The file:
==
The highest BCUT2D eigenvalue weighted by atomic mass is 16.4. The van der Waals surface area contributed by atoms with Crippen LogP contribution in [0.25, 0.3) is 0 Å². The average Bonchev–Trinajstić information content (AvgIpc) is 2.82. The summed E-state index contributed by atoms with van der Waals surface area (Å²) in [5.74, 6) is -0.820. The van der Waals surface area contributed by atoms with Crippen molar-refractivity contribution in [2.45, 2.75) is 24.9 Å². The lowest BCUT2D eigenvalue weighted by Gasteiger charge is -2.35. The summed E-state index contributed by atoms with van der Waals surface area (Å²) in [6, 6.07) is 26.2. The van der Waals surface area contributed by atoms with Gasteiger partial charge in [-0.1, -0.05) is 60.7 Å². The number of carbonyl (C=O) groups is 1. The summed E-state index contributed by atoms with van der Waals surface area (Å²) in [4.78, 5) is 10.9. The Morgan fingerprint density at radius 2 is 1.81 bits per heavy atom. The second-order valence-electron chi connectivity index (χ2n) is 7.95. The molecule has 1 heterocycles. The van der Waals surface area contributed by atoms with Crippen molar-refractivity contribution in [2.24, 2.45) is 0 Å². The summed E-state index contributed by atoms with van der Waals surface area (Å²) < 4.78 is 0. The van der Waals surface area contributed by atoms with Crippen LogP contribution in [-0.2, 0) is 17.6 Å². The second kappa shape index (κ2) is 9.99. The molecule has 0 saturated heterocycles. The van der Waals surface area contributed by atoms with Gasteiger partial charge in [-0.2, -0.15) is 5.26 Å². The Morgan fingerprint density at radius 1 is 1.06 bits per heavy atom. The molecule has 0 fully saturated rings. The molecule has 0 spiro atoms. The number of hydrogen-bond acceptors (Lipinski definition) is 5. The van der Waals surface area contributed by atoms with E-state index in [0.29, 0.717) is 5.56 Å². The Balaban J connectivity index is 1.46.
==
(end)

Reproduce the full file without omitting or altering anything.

The highest BCUT2D eigenvalue weighted by atomic mass is 16.4. The van der Waals surface area contributed by atoms with Crippen LogP contribution in [0.25, 0.3) is 0 Å². The average Bonchev–Trinajstić information content (AvgIpc) is 2.82. The summed E-state index contributed by atoms with van der Waals surface area (Å²) in [5.74, 6) is -0.820. The van der Waals surface area contributed by atoms with Crippen molar-refractivity contribution in [2.45, 2.75) is 24.9 Å². The lowest BCUT2D eigenvalue weighted by Gasteiger charge is -2.35. The summed E-state index contributed by atoms with van der Waals surface area (Å²) in [6, 6.07) is 26.2. The van der Waals surface area contributed by atoms with Gasteiger partial charge in [-0.1, -0.05) is 60.7 Å². The number of carbonyl (C=O) groups is 1. The summed E-state index contributed by atoms with van der Waals surface area (Å²) in [4.78, 5) is 10.9. The Morgan fingerprint density at radius 2 is 1.81 bits per heavy atom. The second-order valence-electron chi connectivity index (χ2n) is 7.95. The molecule has 1 heterocycles. The van der Waals surface area contributed by atoms with Crippen molar-refractivity contribution in [2.24, 2.45) is 0 Å². The summed E-state index contributed by atoms with van der Waals surface area (Å²) < 4.78 is 0. The van der Waals surface area contributed by atoms with Crippen LogP contribution in [-0.2, 0) is 17.6 Å². The second kappa shape index (κ2) is 9.99. The molecule has 0 saturated heterocycles. The van der Waals surface area contributed by atoms with Gasteiger partial charge in [-0.2, -0.15) is 5.26 Å². The Morgan fingerprint density at radius 1 is 1.06 bits per heavy atom. The molecule has 0 fully saturated rings. The molecule has 0 spiro atoms. The number of hydrogen-bond acceptors (Lipinski definition) is 5. The van der Waals surface area contributed by atoms with E-state index in [0.29, 0.717) is 5.56 Å². The Balaban J connectivity index is 1.46.